A crucial argument for the incessantly promoted idea that capitalism will be with us for a long time to come is the idea of inertia in human understanding. Ideas are stubbornly persistent and can only be changed over long periods of time. Slow evolutionary change is the best we can hope for, and the prospects even for that are uncertain and fragile.
If the above were true, then there would have been no revolutions in history. That is quite obviously not the case. Consciousness can change rapidly. It does so exceptionally and under rare circumstances during periods of social upheaval. Yes, not everyday occurrences. But they do happen. “There are decades where nothing happens, and there are weeks where decades happen,” Lenin famously said.
We need not lean on Lenin. A survey of history need not be comprehensive to find examples of dramatic changes in consciousness, even if we exclude, for purposes of this discussion, national movements of liberation from colonialism, which generally didn’t meaningfully change social relations.
France alone offers us two examples: The French Revolution and the Paris Commune. That working people didn’t obtain what they wanted, the bourgeoisie were in a position to gain an upper hand due to material conditions and that a monarchal restoration would later occur doesn’t require us to deem the events of 1789 to 1793 a failure. The dramatic insertion into history of the popular masses is what we can center here, and it can’t be argued there wasn’t an overturning of a rotten ancien régime. Louis XIV’s boast that he was the state (“L’état, c’est moi”) was reality given his absolute powers. Peasants were subject to starvation during poor harvests, and were subject to being strapped to a plow like an ox to pull a cart or forced to spend nights swishing a stick in a pond to keep the frogs from croaking so the local lord wouldn’t have his sleep disturbed. Town laborers worked 16-hour days and wages were codified as “not exceed[ing] the very lowest level necessary for his maintenance and reproduction.” The church provided the ideology to cement feudal relations in place, telling them all this was God’s will.
These conditions were endured, until they weren’t. Rebellions were hardly unknown across feudal Europe, but had tended to be isolated affairs. French peasants and laborers had been acquiescent to their miserable conditions, or so it seemed. As discontent among social classes mounted, the first demonstrations broke out in 1787. Organization and the education movements provide put people in motion. In only two years, the movement went from issuing petitions asking for reforms to overthrowing the monarchy.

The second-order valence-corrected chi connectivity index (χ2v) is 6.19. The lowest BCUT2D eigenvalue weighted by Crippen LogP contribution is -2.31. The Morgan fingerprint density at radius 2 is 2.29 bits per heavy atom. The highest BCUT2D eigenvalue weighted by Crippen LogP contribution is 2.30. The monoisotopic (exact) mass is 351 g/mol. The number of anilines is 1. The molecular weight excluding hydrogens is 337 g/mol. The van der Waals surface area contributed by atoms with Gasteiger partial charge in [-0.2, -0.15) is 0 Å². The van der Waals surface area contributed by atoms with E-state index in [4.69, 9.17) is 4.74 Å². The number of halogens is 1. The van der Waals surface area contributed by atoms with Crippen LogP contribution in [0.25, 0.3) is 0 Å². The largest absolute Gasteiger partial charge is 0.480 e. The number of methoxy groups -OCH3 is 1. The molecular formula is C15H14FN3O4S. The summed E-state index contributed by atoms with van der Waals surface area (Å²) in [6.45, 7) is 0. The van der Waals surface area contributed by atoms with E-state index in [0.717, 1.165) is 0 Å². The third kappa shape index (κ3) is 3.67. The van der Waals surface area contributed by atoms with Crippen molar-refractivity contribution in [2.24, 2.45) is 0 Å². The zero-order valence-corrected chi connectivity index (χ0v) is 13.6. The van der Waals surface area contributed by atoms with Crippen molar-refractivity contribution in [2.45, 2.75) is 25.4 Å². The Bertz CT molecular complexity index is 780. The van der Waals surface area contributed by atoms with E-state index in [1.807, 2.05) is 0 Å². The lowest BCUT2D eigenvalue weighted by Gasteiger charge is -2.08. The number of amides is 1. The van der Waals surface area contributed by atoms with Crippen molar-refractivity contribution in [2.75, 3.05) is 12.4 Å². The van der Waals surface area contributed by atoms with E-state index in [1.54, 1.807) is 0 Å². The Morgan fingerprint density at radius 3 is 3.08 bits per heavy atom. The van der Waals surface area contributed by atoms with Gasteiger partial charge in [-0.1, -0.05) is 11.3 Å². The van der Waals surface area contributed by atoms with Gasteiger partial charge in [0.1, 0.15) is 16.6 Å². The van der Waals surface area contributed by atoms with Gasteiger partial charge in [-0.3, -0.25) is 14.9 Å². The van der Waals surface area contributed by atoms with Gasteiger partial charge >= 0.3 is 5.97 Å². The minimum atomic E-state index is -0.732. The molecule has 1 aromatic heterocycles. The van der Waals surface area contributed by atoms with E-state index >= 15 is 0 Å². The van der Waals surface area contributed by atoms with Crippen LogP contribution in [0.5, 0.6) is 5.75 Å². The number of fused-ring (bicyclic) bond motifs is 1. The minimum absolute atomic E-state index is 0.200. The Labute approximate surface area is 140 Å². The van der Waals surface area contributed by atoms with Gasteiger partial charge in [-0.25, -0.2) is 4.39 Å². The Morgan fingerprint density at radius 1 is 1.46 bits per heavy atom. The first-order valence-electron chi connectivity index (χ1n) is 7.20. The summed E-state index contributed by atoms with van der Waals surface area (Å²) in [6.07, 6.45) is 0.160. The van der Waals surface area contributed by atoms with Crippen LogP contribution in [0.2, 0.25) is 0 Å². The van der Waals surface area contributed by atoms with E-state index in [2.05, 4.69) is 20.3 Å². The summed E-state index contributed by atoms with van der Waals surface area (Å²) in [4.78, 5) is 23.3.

There are also the revolutions of 1848 across Europe. It is true these would falter one after another as traditional authorities, mostly monarchal and military, would reassert themselves. But these upheavals could never have occurred without peasants and proletarians ceasing to continue total deference to elites and institutions. Masses were in motion, but the ideas, although temporarily crushed, survived and began to be implemented within decades.
Societies across Europe were rigid class dictatorships, with the elites of their countries horrified at the very idea that common people might be given some say in how they were ruled. Incontestable violence was the frequent response to any stepping out of line. And while demands like a constitution wouldn’t seem at all radical today, they were in 1848 — granting them would have meant at least some rights for common people codified in law. The revolutions were failures in terms of immediate results, but the ideas raised would become common sense not long into the future.
When implemented, these changes were not revolutionary, it is true, as national elites found they could accommodate such demands and not have their rule challenged. But millions previously resigned to bowing their heads and accepting their bitter lot learned to speak up, to organize, to struggle and to imagine that a better world could be brought into being. As Priscilla Robertson wrote in her marvelous account, Revolutions of 1848: A Social History, “Most of what the men of 1848 fought for was brought about within a quarter of a century, and the men who accomplished it were most of them specific enemies of the 1848 movement.”
An early demonstration in the Paris Commune